Not too long ago, I was asked by a fellow co-worker if I would be interested in helping plan and implement a beginner’s robotic program for kids. I love anything tech and although I’ve never done any type of library programs prior to being asked, I knew I had to say yes. Best career decision I ever made! It resulted into 2 different programs: one program for 6 to 9 year old’s and the second program for 10 to 16 years old’s. We got to build robotic cars, circuits with Arduino Uno’s and we’re currently filming a stop motion animation movie.
However, one of my favorite things to have introduced to the kids is an invention kit called Makey Makey, which allows you to use everyday items and turn them into keys, buttons and/or controllers using computer codes that can be made through Scratch. Items like playdough, coins, pencil lead, aluminum foil, fruits and vegetables can be used to make a game controller to play Super Mario Bros, build a life-size Operation board game or build a handmade guitar.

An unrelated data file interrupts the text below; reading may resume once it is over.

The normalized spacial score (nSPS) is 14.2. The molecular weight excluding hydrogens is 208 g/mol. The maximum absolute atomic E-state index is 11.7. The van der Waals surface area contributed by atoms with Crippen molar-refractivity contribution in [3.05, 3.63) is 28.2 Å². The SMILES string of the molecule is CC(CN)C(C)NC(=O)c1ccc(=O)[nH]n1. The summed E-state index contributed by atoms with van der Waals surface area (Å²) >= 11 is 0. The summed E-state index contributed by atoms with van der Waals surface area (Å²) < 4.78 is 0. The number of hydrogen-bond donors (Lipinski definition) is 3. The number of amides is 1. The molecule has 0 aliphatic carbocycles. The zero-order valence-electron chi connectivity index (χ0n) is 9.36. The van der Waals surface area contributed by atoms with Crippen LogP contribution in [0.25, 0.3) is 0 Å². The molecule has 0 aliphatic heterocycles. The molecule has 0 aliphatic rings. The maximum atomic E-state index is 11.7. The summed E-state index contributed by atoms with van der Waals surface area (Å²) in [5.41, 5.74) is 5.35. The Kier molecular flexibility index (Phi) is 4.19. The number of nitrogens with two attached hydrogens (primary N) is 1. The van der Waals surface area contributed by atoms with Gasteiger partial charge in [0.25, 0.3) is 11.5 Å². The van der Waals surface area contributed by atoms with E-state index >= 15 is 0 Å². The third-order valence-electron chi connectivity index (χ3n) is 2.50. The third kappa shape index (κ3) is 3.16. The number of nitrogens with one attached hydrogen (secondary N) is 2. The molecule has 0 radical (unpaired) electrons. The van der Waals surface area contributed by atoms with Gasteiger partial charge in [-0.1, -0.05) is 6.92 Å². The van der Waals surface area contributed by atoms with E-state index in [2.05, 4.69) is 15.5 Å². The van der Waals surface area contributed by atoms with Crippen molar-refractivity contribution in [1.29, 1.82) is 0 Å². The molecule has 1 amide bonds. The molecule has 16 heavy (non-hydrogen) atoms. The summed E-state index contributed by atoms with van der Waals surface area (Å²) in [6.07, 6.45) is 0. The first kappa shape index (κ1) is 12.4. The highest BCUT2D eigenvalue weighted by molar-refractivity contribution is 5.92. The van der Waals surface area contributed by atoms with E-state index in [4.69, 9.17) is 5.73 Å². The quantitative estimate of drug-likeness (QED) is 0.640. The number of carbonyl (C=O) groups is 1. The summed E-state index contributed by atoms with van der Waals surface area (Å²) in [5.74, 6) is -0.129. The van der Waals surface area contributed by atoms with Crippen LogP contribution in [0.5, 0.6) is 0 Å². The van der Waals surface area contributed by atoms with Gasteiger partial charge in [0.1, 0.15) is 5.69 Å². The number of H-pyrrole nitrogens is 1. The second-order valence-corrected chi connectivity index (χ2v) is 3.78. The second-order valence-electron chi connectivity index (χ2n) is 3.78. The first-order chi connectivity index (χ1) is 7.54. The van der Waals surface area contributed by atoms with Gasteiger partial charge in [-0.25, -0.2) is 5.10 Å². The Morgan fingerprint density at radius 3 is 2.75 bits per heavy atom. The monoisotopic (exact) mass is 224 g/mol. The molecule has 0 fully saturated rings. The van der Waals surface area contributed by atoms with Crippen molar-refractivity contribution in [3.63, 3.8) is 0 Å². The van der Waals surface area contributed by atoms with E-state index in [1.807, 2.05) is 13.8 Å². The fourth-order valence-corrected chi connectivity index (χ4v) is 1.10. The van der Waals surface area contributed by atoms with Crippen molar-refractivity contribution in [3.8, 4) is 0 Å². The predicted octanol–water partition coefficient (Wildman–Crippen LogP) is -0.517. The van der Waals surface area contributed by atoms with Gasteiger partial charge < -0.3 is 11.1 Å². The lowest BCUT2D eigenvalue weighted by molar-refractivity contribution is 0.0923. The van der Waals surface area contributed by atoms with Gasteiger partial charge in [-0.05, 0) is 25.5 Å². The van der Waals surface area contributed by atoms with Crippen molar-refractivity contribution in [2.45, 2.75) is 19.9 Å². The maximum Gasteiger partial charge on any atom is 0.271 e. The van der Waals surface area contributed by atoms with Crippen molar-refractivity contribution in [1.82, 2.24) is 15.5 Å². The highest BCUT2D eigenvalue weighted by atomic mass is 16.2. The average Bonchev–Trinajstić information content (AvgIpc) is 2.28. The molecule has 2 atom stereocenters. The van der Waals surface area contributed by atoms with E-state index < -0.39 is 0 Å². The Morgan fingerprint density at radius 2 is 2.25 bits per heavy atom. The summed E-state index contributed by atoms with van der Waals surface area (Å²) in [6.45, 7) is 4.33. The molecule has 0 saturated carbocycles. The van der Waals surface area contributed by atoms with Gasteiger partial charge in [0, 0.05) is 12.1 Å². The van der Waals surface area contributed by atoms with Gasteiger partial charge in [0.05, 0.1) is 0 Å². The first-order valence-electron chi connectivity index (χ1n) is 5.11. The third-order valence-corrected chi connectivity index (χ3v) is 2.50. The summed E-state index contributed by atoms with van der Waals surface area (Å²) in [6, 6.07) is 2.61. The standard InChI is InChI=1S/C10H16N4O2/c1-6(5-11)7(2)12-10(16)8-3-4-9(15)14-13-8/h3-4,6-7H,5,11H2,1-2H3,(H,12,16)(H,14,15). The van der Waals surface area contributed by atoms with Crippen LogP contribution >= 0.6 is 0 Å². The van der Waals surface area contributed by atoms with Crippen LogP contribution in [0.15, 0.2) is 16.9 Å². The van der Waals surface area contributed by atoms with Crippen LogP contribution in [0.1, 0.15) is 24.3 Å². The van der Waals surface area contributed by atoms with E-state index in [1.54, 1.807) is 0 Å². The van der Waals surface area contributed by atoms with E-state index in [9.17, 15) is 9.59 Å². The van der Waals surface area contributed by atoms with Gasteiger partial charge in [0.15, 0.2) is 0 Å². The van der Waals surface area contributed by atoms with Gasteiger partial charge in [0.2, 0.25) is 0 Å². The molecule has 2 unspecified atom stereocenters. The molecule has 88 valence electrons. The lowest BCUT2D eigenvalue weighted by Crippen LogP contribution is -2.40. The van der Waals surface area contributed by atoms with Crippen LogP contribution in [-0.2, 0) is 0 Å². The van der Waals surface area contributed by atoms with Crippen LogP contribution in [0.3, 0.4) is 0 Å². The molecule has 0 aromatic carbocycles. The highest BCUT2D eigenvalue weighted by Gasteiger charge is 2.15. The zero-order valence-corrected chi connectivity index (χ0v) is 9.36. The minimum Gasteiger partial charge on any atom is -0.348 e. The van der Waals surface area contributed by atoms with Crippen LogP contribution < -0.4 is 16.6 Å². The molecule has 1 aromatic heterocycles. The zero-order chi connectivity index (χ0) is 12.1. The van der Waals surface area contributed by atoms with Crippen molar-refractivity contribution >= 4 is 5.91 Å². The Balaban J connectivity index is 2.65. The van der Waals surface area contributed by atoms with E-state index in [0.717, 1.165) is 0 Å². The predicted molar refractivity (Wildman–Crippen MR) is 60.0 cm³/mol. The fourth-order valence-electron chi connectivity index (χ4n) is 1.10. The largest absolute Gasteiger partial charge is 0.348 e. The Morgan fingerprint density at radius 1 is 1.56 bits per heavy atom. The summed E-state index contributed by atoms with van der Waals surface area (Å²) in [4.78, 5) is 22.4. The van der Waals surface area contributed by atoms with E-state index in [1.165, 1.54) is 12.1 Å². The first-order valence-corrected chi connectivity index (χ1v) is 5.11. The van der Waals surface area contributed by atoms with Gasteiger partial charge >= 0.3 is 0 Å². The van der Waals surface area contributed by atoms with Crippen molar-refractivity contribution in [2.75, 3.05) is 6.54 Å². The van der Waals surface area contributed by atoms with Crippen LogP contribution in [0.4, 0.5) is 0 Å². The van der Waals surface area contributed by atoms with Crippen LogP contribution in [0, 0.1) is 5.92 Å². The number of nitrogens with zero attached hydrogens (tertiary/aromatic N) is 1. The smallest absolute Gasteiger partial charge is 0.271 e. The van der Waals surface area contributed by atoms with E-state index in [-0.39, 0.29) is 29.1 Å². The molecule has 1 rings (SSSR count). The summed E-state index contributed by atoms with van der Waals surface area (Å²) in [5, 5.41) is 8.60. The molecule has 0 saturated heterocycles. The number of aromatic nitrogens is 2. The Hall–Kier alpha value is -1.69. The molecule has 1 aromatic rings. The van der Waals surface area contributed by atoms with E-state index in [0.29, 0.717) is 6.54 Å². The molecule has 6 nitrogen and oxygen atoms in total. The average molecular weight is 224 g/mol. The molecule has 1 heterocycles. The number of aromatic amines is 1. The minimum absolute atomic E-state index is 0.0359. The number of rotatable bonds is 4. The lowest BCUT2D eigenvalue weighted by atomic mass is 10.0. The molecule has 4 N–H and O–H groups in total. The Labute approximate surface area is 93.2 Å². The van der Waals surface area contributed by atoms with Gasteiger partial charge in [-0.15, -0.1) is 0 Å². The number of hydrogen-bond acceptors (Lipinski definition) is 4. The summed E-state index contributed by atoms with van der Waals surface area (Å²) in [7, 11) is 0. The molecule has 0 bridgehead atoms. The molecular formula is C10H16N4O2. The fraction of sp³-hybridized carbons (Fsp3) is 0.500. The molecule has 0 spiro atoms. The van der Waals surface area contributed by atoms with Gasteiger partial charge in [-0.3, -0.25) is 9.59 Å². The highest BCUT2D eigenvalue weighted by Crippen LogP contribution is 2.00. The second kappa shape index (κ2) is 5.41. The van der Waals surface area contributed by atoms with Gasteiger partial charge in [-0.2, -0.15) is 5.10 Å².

The overlapping space discussed by Jakob Guillois Laerkes (inspiration, learning, meeting and performative) resonated with what my co-worker and I was trying to influence in our programming. Although these concepts were intended for Laerkes and his staff to redesign their library space, we used these concepts to redesign and challenge our programs.
Below is one of the guitars we built from scratch and then used the Scratch program to write a code for the guitar to play actual notes!